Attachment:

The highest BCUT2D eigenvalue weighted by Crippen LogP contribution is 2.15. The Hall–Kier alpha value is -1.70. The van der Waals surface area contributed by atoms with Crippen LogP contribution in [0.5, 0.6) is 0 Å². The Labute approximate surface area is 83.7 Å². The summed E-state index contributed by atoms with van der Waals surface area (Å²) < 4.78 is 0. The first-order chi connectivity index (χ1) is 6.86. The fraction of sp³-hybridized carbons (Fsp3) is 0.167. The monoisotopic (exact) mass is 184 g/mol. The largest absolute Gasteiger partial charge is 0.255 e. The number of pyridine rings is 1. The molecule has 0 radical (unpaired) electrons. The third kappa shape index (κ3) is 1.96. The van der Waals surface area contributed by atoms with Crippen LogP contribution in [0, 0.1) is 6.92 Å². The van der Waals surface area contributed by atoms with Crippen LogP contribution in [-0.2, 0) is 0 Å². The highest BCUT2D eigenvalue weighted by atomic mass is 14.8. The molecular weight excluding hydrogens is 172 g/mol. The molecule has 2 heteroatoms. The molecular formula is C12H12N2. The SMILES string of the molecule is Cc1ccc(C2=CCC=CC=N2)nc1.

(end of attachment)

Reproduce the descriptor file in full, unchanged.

The highest BCUT2D eigenvalue weighted by Crippen LogP contribution is 2.15. The Hall–Kier alpha value is -1.70. The van der Waals surface area contributed by atoms with Crippen LogP contribution in [0.5, 0.6) is 0 Å². The Labute approximate surface area is 83.7 Å². The summed E-state index contributed by atoms with van der Waals surface area (Å²) < 4.78 is 0. The first-order chi connectivity index (χ1) is 6.86. The fraction of sp³-hybridized carbons (Fsp3) is 0.167. The monoisotopic (exact) mass is 184 g/mol. The largest absolute Gasteiger partial charge is 0.255 e. The number of pyridine rings is 1. The molecule has 0 radical (unpaired) electrons. The third kappa shape index (κ3) is 1.96. The van der Waals surface area contributed by atoms with Crippen LogP contribution in [0, 0.1) is 6.92 Å². The van der Waals surface area contributed by atoms with Crippen LogP contribution in [-0.2, 0) is 0 Å². The highest BCUT2D eigenvalue weighted by atomic mass is 14.8. The molecular weight excluding hydrogens is 172 g/mol. The molecule has 2 heteroatoms. The molecular formula is C12H12N2. The SMILES string of the molecule is Cc1ccc(C2=CCC=CC=N2)nc1.